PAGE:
Receding snowpack highlights impacts of California drought

A sparse covering of snow on the Sierra Nevada in California (Image: oliver.dodd via Flickr)

The snowpack on the Sierra Nevada range between California and Nevada is lower than at any time in the last 500 years. Researchers report in Nature Climate Change that the level of snow at the end of March on the high hills was just one-twentieth of the average for the last half century.

Snow is winter rain that doesn’t run off the hills immediately. So in Mediterranean climates − characterised by winter rainfall and warm, dry summers − the snowpack is a vital resource.

It melts steadily through spring and summer to keep reservoir levels high, deliver a steady flow to hydroelectricity generating plants, to irrigate crops through the ripening season, feed the lawn sprinklers in suburban gardens ,and keep the wild woodlands moist enough to damp down the risk of wildfire.

Worst in history
In the past four years, California has been in the grip of the worst drought in recorded history. But systematic rainfall and direct temperature records date only from European settlement.

Now bioscientist Valerie Trouet and colleagues from the Laboratory of Tree Ring Research at the University of Arizona, Tucson, have looked carefully at proxy evidence preserved in the annual growth rings of more than 1,500 blue oaks (Quercus douglasii) at 33 locations in California’s Central Valley.

From that and other data, they have reconstructed a timeline and a record of the annual winter precipitation in California from 1405 to 2005.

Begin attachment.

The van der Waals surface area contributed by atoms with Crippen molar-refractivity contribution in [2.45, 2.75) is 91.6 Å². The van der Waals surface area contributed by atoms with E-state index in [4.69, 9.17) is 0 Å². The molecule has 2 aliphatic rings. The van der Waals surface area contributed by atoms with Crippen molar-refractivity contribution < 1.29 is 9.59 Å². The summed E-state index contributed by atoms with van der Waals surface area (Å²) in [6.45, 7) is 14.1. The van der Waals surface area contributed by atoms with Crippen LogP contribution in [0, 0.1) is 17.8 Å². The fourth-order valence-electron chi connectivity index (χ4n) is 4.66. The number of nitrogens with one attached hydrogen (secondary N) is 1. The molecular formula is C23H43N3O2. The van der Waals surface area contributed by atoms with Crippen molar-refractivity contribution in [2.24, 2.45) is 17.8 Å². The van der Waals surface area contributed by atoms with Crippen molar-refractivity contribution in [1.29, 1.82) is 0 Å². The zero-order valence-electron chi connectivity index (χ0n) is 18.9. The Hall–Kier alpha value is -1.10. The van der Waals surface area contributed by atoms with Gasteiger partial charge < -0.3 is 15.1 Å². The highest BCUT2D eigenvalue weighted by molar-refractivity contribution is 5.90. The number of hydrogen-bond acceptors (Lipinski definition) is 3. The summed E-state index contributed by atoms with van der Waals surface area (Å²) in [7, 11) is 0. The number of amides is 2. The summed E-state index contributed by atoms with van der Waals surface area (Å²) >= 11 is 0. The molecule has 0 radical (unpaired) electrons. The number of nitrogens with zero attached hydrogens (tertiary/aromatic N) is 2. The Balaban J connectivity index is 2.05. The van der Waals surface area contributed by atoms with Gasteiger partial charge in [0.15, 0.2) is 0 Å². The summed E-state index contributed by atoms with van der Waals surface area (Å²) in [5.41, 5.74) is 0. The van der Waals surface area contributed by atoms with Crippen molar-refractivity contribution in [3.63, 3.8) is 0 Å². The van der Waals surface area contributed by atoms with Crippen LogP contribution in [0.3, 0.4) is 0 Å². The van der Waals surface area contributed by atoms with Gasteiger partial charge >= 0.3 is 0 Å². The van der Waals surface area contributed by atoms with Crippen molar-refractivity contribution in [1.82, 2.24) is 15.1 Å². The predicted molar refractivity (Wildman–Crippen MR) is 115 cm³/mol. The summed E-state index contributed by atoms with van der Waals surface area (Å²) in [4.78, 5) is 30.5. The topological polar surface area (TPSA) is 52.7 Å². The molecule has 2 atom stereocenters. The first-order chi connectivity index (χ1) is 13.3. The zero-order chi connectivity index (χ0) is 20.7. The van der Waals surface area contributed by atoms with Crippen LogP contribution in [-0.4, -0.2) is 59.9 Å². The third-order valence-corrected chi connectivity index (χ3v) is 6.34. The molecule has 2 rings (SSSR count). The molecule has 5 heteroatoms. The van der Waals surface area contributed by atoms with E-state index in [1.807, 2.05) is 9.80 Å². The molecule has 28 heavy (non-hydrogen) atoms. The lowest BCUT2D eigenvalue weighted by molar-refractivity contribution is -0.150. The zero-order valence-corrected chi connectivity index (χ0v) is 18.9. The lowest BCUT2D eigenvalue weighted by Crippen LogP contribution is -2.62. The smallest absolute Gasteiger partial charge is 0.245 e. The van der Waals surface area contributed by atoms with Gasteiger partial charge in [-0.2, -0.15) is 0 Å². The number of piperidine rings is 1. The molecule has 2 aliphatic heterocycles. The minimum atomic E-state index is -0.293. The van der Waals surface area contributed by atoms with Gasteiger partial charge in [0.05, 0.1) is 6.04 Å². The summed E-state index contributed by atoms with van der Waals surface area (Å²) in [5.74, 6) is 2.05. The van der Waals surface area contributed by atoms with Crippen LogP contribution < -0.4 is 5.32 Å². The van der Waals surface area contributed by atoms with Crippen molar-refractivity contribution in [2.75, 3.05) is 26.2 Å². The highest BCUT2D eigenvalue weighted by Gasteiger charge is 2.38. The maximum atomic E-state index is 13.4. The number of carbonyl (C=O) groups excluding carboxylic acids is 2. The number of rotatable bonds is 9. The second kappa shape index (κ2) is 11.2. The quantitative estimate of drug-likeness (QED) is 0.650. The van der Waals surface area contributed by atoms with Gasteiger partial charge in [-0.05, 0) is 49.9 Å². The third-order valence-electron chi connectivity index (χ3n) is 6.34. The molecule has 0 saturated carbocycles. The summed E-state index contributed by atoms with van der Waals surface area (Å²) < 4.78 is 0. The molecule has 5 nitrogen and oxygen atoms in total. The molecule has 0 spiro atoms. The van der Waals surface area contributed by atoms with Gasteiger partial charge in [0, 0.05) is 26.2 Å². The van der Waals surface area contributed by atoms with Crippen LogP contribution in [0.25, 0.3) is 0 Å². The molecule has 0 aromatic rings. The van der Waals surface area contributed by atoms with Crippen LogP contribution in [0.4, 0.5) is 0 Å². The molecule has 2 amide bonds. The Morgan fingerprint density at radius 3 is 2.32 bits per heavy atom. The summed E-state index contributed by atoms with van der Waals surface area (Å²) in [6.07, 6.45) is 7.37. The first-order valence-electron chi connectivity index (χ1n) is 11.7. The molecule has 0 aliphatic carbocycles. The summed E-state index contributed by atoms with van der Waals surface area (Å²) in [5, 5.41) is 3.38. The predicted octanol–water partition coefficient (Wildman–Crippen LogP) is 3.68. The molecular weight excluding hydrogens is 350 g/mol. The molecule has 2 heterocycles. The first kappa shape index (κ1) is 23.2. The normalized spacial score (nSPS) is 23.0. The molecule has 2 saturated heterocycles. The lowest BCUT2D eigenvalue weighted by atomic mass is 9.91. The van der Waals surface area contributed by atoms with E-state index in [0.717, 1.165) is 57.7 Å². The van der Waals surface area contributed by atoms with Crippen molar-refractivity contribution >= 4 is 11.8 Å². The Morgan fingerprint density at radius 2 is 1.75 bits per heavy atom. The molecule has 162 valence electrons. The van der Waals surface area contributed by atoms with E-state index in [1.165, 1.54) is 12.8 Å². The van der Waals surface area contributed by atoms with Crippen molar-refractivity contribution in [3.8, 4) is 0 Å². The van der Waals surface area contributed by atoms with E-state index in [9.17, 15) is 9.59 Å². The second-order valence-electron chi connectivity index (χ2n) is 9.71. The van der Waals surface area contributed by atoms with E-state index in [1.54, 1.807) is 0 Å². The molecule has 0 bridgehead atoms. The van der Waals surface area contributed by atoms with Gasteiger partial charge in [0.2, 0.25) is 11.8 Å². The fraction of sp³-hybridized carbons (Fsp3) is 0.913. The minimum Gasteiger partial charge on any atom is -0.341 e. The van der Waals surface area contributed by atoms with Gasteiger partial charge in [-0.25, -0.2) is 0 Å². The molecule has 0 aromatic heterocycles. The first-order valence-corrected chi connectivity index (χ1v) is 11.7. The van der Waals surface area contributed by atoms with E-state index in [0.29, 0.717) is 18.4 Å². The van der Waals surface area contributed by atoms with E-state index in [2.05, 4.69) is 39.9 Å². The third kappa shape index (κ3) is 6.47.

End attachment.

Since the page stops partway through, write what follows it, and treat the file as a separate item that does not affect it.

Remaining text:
“Our study really points to the extreme character of the 2014-2015 winter,” Dr Trouet says. “This is not just unprecedented over 80 years – it’s unprecedented over 500 years.”

Periodic cycles of drought are, and always have been, a feature of California life. Until the last year or so, researchers have been reluctant to blame the drought on man-made global warming and climate change, driven by the release of carbon dioxide into the atmosphere as a consequence of the combustion of fossil fuels.

But as the drought has endured, and shown every sign of being hotter and drier than any experienced before, scientists have cautiously begun to invoke climate change as a factor.

Unprecedented heat
One team has warned that the present unprecedented heat and drought could become the “new normal”, and another that the region could become increasingly vulnerable to such drought.

Although householders, farmers, growers and city dwellers are now subject to state-imposed water restrictions, the natural world, too, has begun to respond − and even the mountains themselves.

Geophysicists have reported that because the burden of snow and water is so light, the mountains have risen as much as 15 millimetres.

Dr Trouet and her colleagues warn that what is happening now could happen again, and again.

“We should be prepared for this type of snow drought to occur much more frequently because of rising temperatures,” she says. “Anthropogenic warming is making the drought more severe.”

Written by Tim Radford

First published on the Climate News Network

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